How do you have a safe wedding during a world-wide pandemic? It isn’t easy, but its better than no wedding.
My son and his wife were supposed to marry in an ancient Abby in Tuscany, Italy in spring 2020. However, the pandemic and the many deaths in Italy put an end to that! They kept waiting for the country to open up, and it didn’t so finally they decided to get married at home in late summer. They were older—both were grandparents with many siblings and nieces and nephews. So they decided to have a family wedding.
They were both very safety conscious, so they wanted a safe outdoor wedding while the weather was good rather try to have an indoor wedding. So, they made plans to get married in a large park with a gazebo, wagon wheels, trees, and lots of scenery.
It was six months into the pandemic, so everyone’s hair was long and shaggy. So, the bridegroom’s family had a beautician come and cut their washed hair outside on the patio—with everyone masked. Many of the males got together and got haircuts and shaves at the local barber’s shop.
The invitations were very Italian, and they planned an Italian-style wedding menu, including a cappuccino-machine, a popcorn machine and an italian soda bar.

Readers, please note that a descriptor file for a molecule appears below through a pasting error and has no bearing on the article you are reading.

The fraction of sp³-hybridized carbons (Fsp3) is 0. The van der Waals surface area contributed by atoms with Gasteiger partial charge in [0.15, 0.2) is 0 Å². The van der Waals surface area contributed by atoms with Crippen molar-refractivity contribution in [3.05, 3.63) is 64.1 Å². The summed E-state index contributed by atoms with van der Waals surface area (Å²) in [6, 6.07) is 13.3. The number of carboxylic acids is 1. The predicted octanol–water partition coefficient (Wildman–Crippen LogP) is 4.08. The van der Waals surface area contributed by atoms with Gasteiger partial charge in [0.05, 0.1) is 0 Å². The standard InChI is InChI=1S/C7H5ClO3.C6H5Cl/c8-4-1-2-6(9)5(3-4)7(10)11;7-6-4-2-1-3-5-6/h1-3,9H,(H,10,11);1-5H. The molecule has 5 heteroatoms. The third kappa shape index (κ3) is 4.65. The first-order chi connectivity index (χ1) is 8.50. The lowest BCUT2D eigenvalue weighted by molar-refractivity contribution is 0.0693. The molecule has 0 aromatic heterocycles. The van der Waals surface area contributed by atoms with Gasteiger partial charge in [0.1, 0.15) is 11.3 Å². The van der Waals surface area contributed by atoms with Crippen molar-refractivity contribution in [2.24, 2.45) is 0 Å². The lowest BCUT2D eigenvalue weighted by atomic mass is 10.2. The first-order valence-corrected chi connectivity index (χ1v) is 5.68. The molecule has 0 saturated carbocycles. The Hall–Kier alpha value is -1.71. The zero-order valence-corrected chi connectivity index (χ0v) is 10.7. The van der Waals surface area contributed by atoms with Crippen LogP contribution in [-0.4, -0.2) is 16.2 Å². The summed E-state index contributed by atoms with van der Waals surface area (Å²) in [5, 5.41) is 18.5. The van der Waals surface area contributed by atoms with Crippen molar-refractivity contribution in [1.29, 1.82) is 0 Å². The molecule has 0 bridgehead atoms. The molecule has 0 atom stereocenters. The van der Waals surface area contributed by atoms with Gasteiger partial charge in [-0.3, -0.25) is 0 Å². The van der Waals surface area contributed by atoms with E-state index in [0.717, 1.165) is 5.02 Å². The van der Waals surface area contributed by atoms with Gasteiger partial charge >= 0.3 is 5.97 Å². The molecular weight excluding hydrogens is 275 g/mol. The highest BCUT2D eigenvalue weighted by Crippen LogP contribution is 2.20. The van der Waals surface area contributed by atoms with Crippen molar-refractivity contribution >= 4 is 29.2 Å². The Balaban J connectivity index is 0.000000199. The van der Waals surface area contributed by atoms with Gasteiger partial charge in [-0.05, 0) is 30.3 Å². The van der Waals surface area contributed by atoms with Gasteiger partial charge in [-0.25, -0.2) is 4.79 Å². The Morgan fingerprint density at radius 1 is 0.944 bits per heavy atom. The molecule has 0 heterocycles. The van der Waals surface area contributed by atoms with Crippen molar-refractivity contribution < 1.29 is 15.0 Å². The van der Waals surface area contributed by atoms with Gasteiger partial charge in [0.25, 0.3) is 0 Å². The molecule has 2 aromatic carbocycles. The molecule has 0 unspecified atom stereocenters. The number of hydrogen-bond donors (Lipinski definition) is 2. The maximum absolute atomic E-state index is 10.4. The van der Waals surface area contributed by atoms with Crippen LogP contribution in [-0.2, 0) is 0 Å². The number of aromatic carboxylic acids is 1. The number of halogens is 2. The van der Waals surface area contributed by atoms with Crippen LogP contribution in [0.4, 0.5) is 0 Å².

Everyone was expected to wear a mask unless they were at the table set aside for their immediate family and while eating. If you went visiting other tables, you were to put on your mask. For the ceremony, the chairs were set away apart, especially for the elderly guests.
The grandfather of the bride, in his 90s, walked her down the aisle, while the groom’s best man was his 6-feet 7-inch son. The officiator was a friend of the groom’s brother, an actor, with an online license to marry people.
The couple were so happy that they asked the officiator to begin the wedding by copying the first part of the wedding from the Princess Bride, “Mawage! Mawage is what bwings us togevuh today,” the officiator lisped. The rest of the ceremony was a beautifully voiced tribute to marriage and eternal love.
Later, while the entertainer, a vocalist with a guitar. One of the shows the newlywed had recently watched was a “mockumentary” a fake documentary about a singing group and their fake new hit, “Slowly, gently. . .” The groom asked the entertainer to play the fake song during the entertainment, and everyone laughed, including the unsuspecting bride.
Lights were strung up diagonally across the wedding area, to bring added light as the evening went later.
There was also a fancy “porta potty” called the “Honeypot” (it was really nice in-side, not your average industrial stinky porta potty) and an actual sink to wash hands in was included in the décor. Hand sanitizers were everywhere.
When it comes down to it, that is what weddings celebrate—love, families , friends and celebrating life!